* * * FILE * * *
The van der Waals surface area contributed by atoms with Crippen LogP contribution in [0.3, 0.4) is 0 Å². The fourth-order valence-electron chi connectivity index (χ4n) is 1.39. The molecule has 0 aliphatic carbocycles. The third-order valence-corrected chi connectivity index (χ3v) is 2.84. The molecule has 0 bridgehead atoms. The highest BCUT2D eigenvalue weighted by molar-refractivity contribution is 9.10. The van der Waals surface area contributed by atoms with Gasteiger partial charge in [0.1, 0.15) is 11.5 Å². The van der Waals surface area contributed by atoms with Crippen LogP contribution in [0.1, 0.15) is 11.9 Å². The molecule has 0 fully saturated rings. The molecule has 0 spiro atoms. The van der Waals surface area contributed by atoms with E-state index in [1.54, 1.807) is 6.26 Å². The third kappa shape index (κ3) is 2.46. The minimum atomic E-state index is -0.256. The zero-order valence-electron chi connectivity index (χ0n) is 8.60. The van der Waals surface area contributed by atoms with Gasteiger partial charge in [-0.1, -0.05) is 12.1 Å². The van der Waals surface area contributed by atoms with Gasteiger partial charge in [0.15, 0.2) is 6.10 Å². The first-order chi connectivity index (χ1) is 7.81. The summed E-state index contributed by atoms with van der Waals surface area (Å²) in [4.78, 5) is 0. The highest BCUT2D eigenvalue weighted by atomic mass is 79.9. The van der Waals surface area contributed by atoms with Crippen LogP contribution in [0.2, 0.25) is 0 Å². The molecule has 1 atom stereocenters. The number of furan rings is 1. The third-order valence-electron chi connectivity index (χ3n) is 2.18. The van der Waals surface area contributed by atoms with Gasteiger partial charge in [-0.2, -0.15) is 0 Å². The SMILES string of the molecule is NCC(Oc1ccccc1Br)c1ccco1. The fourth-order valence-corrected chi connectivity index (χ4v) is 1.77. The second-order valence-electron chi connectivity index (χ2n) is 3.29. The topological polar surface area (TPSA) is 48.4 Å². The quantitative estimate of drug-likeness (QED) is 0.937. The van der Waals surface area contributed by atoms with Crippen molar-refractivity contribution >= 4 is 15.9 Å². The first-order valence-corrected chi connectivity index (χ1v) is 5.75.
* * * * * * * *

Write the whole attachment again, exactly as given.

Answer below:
The van der Waals surface area contributed by atoms with Crippen LogP contribution in [0.3, 0.4) is 0 Å². The fourth-order valence-electron chi connectivity index (χ4n) is 1.39. The molecule has 0 aliphatic carbocycles. The third-order valence-corrected chi connectivity index (χ3v) is 2.84. The molecule has 0 bridgehead atoms. The highest BCUT2D eigenvalue weighted by molar-refractivity contribution is 9.10. The van der Waals surface area contributed by atoms with Gasteiger partial charge in [0.1, 0.15) is 11.5 Å². The van der Waals surface area contributed by atoms with Crippen LogP contribution in [0.1, 0.15) is 11.9 Å². The molecule has 0 fully saturated rings. The molecule has 0 spiro atoms. The van der Waals surface area contributed by atoms with E-state index in [1.54, 1.807) is 6.26 Å². The third kappa shape index (κ3) is 2.46. The minimum atomic E-state index is -0.256. The zero-order valence-electron chi connectivity index (χ0n) is 8.60. The van der Waals surface area contributed by atoms with Gasteiger partial charge in [-0.1, -0.05) is 12.1 Å². The van der Waals surface area contributed by atoms with Gasteiger partial charge in [0.15, 0.2) is 6.10 Å². The first-order chi connectivity index (χ1) is 7.81. The summed E-state index contributed by atoms with van der Waals surface area (Å²) in [4.78, 5) is 0. The highest BCUT2D eigenvalue weighted by atomic mass is 79.9. The van der Waals surface area contributed by atoms with Crippen LogP contribution in [0.2, 0.25) is 0 Å². The molecule has 1 atom stereocenters. The number of furan rings is 1. The third-order valence-electron chi connectivity index (χ3n) is 2.18. The van der Waals surface area contributed by atoms with Gasteiger partial charge in [-0.2, -0.15) is 0 Å². The SMILES string of the molecule is NCC(Oc1ccccc1Br)c1ccco1. The fourth-order valence-corrected chi connectivity index (χ4v) is 1.77. The second-order valence-electron chi connectivity index (χ2n) is 3.29. The topological polar surface area (TPSA) is 48.4 Å². The quantitative estimate of drug-likeness (QED) is 0.937. The van der Waals surface area contributed by atoms with Crippen molar-refractivity contribution >= 4 is 15.9 Å². The first-order valence-corrected chi connectivity index (χ1v) is 5.75.